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Factbox: Key facts about Ratko Mladic

Former Bosnian Serb military commander Ratko Mladic declined to enter a plea at the Yugoslavia war crimes court at his first appearance at The Hague on Friday.
/ Source: Reuters

Former Bosnian Serb military commander Ratko Mladic declined to enter a plea at the Yugoslavia war crimes court at his first appearance at The Hague on Friday.

The court set July 4 for his next hearing.

Here are some key facts about Mladic:

LIFE DETAILS:

* Mladic was born in a southern Bosnian village in 1942, son of a partisan killed by pro-Nazi Croatian Ustasha troops in 1945. He wanted to become a teacher, but instead went to the Yugoslav capital Belgrade for military studies, graduating as one of the top three in his class.

* He spent most of his military career in the Yugoslav People's Army in Macedonia. After rising to colonel's rank, he had a short but prominent role as commander of the federal army corps in Serb-controlled southern Croatia during the opening stage of the war.

* In May 1992 Bosnian Serb President Radovan Karadzic made Mladic, now a lieutenant-general, commander of the Bosnian Serb army, a position he held until December 1996. His troops seized most of Bosnia, laid siege to the capital Sarajevo for 43 months and executed more than 8,000 Bosnian Muslim men and boys after capturing the eastern enclave of Srebrenica in 1995.

* In March 1994, Mladic's daughter Ana, a medical student, shot herself with her father's pistol in Belgrade. People close to Mladic said her suicide hardened him further.

* In 2010 his family filed a request to have him legally declared dead. Milos Saljic, the Mladic family lawyer, said the motion was submitted to Belgrade's First Municipal Court "based on the fact that the family has had no information nor contacts with Mr. Mladic for about seven years and that he was a very sick man."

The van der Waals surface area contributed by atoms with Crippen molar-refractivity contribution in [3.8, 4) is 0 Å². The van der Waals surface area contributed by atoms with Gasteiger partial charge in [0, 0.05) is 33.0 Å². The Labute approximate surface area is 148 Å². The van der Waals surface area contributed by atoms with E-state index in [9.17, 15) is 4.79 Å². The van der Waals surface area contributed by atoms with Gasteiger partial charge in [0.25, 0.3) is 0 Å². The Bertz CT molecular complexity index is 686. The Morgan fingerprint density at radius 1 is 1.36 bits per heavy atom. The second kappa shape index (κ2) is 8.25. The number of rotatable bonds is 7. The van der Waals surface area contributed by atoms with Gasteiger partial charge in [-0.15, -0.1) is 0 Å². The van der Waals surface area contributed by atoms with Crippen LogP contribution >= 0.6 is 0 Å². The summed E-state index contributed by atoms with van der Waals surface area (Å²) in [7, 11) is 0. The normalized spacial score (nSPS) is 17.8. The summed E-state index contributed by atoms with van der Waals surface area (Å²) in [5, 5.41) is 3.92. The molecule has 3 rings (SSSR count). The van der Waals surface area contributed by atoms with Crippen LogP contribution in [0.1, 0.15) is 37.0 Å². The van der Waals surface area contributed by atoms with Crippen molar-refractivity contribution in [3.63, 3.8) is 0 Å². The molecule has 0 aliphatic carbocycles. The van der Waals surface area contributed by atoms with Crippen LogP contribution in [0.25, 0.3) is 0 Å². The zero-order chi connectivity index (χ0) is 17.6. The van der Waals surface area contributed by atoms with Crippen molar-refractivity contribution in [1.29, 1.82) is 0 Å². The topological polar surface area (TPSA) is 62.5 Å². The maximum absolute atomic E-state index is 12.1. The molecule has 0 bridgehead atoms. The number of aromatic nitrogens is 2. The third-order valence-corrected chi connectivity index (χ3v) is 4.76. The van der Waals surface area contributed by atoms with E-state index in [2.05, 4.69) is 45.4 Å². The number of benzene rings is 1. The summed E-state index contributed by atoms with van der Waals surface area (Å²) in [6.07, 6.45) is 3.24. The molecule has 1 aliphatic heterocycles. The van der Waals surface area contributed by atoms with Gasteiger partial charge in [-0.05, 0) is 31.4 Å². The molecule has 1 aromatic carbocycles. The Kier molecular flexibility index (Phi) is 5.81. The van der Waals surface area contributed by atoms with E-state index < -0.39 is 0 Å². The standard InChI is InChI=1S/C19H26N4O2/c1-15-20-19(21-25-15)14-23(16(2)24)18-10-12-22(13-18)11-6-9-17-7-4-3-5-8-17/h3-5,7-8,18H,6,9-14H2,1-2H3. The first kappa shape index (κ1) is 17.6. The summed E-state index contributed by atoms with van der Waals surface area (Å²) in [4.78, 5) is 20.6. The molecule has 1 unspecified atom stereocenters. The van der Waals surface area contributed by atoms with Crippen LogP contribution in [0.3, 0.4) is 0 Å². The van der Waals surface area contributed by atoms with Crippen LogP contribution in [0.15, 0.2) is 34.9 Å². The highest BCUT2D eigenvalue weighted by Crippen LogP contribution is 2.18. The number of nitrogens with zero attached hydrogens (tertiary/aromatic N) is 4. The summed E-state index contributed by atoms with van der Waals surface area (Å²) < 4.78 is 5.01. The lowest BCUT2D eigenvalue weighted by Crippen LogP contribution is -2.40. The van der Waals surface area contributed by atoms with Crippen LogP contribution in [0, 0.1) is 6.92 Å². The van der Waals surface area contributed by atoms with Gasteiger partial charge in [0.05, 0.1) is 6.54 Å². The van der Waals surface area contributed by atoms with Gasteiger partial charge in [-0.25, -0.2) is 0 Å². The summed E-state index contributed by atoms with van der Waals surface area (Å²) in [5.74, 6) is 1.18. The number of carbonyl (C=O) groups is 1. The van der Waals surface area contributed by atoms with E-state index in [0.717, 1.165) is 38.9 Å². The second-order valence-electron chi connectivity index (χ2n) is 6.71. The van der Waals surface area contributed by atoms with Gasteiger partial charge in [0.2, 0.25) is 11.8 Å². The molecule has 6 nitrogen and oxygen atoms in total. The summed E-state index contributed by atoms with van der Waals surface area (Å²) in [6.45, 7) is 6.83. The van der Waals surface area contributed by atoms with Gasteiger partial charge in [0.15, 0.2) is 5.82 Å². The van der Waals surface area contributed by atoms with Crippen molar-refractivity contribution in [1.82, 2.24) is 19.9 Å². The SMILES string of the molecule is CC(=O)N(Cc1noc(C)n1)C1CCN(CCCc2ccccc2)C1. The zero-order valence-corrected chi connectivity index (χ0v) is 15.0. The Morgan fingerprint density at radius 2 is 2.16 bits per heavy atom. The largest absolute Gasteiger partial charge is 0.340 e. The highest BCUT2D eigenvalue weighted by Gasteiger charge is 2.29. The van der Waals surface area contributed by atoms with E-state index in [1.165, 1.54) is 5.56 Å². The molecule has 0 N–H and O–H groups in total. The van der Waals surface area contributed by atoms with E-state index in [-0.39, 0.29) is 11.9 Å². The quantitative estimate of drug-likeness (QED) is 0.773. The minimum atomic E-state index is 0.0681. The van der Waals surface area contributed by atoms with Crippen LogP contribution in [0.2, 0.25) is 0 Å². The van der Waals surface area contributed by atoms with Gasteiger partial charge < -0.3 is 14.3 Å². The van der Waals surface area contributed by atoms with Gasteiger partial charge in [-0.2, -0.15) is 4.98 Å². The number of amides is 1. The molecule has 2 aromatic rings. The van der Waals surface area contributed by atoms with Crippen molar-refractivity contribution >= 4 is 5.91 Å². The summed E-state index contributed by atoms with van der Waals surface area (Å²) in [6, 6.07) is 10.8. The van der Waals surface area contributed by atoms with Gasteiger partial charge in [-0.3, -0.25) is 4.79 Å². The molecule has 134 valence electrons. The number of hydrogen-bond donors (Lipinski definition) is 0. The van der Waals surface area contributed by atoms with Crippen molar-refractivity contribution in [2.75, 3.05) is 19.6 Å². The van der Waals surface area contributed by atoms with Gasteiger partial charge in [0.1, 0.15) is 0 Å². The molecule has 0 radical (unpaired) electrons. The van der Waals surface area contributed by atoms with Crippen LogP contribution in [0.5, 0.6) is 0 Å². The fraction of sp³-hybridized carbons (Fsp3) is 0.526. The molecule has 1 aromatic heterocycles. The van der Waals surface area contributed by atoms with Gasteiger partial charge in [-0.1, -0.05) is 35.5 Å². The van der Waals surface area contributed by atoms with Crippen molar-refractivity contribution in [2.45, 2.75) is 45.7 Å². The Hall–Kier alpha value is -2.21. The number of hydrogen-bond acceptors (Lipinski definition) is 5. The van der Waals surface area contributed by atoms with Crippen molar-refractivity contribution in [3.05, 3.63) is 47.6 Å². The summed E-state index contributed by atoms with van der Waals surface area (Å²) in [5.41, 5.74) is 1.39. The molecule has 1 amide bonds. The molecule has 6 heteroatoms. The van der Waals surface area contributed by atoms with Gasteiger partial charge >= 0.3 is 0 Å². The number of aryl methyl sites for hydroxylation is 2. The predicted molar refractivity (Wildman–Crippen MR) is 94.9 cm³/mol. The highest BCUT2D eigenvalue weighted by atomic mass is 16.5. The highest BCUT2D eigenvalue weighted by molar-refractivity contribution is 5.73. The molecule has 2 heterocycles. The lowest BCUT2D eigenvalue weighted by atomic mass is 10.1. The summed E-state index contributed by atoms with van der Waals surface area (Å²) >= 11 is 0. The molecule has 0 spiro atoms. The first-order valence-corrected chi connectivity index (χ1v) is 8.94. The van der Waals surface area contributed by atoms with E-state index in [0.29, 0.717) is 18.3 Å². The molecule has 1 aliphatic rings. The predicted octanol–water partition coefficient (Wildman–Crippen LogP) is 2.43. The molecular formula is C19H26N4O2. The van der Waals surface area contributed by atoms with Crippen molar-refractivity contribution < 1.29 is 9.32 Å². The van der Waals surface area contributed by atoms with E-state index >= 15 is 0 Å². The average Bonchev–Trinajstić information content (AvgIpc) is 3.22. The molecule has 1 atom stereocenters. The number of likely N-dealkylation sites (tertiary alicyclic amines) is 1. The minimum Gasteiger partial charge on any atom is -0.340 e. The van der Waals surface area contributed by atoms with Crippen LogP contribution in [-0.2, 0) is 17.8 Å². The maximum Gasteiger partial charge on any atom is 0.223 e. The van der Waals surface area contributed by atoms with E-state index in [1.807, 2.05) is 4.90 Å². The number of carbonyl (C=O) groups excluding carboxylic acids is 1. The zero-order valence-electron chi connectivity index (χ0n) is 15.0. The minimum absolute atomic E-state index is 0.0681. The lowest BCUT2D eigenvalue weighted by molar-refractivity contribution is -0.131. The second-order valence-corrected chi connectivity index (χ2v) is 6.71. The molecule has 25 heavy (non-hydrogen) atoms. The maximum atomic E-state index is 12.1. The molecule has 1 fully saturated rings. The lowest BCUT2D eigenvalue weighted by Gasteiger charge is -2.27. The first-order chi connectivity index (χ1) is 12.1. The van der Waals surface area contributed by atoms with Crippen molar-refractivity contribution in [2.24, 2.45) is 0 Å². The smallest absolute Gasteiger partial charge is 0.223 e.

* On May 30 during a prison visit, Mladic met his 5-year-old grandson, possibly for the first time, and his 10-year-old granddaughter. On May 31, he was allowed a police-escorted visit to the Belgrade grave of his daughter Ana. * Aleksandar Aleksic, a lawyer appointed by the tribunal on June 2 to represent Mladic, said he met Mladic and that his health had deteriorated because of long years of neglect while a fugitive from justice.

WAR CRIMES:

* In late 1995, the U.N. war crimes tribunal in The Hague indicted Mladic on two counts of genocide for the 43-month siege of Sarajevo and the massacre of 8,000 Muslims in Srebrenica during Bosnia's 1992-95 war. Mladic went underground in 2001, shortly after Serbian President Slobodan Milosevic was overthrown by a popular uprising.

* Mladic will also face nine other counts of crimes against humanity and violations of laws or customs of war.

* Mladic was found on May 26 in a village 100 km (60 miles) northeast of Belgrade after 16 years on the run.

* Serbia's war crimes court rejected an appeal against the extradition of Mladic on May 31, and he arrived at the Hague later in the day.